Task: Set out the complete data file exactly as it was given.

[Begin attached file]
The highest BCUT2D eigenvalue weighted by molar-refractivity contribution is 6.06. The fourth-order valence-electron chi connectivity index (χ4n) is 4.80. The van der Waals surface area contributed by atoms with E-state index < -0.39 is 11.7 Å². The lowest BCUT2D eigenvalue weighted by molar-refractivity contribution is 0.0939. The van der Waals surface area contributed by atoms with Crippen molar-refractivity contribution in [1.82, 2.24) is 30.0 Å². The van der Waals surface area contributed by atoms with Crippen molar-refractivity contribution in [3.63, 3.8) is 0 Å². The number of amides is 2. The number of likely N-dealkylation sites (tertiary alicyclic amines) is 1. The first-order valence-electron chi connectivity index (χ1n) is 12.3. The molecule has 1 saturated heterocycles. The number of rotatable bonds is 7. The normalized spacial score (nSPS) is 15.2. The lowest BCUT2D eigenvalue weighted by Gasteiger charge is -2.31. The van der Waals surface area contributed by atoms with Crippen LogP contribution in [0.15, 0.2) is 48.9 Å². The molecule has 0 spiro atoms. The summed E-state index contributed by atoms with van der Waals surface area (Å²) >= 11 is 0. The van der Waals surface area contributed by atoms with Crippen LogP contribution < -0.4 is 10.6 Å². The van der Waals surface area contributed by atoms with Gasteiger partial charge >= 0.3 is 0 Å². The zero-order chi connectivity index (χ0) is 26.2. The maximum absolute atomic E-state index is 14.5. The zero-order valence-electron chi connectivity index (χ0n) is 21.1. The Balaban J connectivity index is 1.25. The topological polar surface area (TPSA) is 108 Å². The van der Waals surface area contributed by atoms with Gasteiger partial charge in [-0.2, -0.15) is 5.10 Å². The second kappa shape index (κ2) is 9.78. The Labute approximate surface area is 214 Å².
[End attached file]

The highest BCUT2D eigenvalue weighted by molar-refractivity contribution is 6.06. The fourth-order valence-electron chi connectivity index (χ4n) is 4.80. The van der Waals surface area contributed by atoms with E-state index < -0.39 is 11.7 Å². The lowest BCUT2D eigenvalue weighted by molar-refractivity contribution is 0.0939. The van der Waals surface area contributed by atoms with Crippen molar-refractivity contribution in [1.82, 2.24) is 30.0 Å². The van der Waals surface area contributed by atoms with Crippen molar-refractivity contribution in [3.63, 3.8) is 0 Å². The number of amides is 2. The number of likely N-dealkylation sites (tertiary alicyclic amines) is 1. The first-order valence-electron chi connectivity index (χ1n) is 12.3. The molecule has 1 saturated heterocycles. The number of rotatable bonds is 7. The normalized spacial score (nSPS) is 15.2. The lowest BCUT2D eigenvalue weighted by Gasteiger charge is -2.31. The van der Waals surface area contributed by atoms with Crippen LogP contribution in [0.15, 0.2) is 48.9 Å². The molecule has 0 spiro atoms. The summed E-state index contributed by atoms with van der Waals surface area (Å²) >= 11 is 0. The van der Waals surface area contributed by atoms with Crippen LogP contribution < -0.4 is 10.6 Å². The van der Waals surface area contributed by atoms with Gasteiger partial charge >= 0.3 is 0 Å². The zero-order chi connectivity index (χ0) is 26.2. The maximum absolute atomic E-state index is 14.5. The zero-order valence-electron chi connectivity index (χ0n) is 21.1. The Balaban J connectivity index is 1.25. The topological polar surface area (TPSA) is 108 Å². The van der Waals surface area contributed by atoms with Gasteiger partial charge in [-0.2, -0.15) is 5.10 Å². The second kappa shape index (κ2) is 9.78. The Labute approximate surface area is 214 Å².